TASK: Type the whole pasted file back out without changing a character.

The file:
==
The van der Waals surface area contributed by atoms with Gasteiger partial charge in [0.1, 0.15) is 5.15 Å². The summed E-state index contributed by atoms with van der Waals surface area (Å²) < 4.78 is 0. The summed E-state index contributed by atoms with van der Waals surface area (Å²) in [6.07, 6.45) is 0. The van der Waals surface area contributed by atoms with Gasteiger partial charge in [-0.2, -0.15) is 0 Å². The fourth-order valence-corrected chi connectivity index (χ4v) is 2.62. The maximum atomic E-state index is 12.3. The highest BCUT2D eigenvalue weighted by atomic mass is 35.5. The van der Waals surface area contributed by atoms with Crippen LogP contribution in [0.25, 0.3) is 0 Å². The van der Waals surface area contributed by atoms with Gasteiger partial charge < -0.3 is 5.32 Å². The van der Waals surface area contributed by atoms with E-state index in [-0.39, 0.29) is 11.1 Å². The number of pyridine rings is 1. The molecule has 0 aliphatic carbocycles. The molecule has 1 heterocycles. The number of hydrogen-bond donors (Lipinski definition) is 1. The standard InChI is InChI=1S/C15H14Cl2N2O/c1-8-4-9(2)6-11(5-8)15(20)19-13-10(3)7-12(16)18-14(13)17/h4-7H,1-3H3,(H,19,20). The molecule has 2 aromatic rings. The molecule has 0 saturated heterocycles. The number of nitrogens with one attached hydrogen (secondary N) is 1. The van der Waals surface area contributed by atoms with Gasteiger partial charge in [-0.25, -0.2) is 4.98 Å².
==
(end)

The van der Waals surface area contributed by atoms with Gasteiger partial charge in [0.1, 0.15) is 5.15 Å². The summed E-state index contributed by atoms with van der Waals surface area (Å²) < 4.78 is 0. The summed E-state index contributed by atoms with van der Waals surface area (Å²) in [6.07, 6.45) is 0. The van der Waals surface area contributed by atoms with Gasteiger partial charge in [-0.2, -0.15) is 0 Å². The fourth-order valence-corrected chi connectivity index (χ4v) is 2.62. The maximum atomic E-state index is 12.3. The highest BCUT2D eigenvalue weighted by atomic mass is 35.5. The van der Waals surface area contributed by atoms with Crippen LogP contribution in [0.25, 0.3) is 0 Å². The van der Waals surface area contributed by atoms with Gasteiger partial charge < -0.3 is 5.32 Å². The van der Waals surface area contributed by atoms with E-state index in [-0.39, 0.29) is 11.1 Å². The number of pyridine rings is 1. The molecule has 0 aliphatic carbocycles. The molecule has 1 heterocycles. The number of hydrogen-bond donors (Lipinski definition) is 1. The standard InChI is InChI=1S/C15H14Cl2N2O/c1-8-4-9(2)6-11(5-8)15(20)19-13-10(3)7-12(16)18-14(13)17/h4-7H,1-3H3,(H,19,20). The molecule has 2 aromatic rings. The molecule has 0 saturated heterocycles. The number of nitrogens with one attached hydrogen (secondary N) is 1. The van der Waals surface area contributed by atoms with Gasteiger partial charge in [-0.25, -0.2) is 4.98 Å².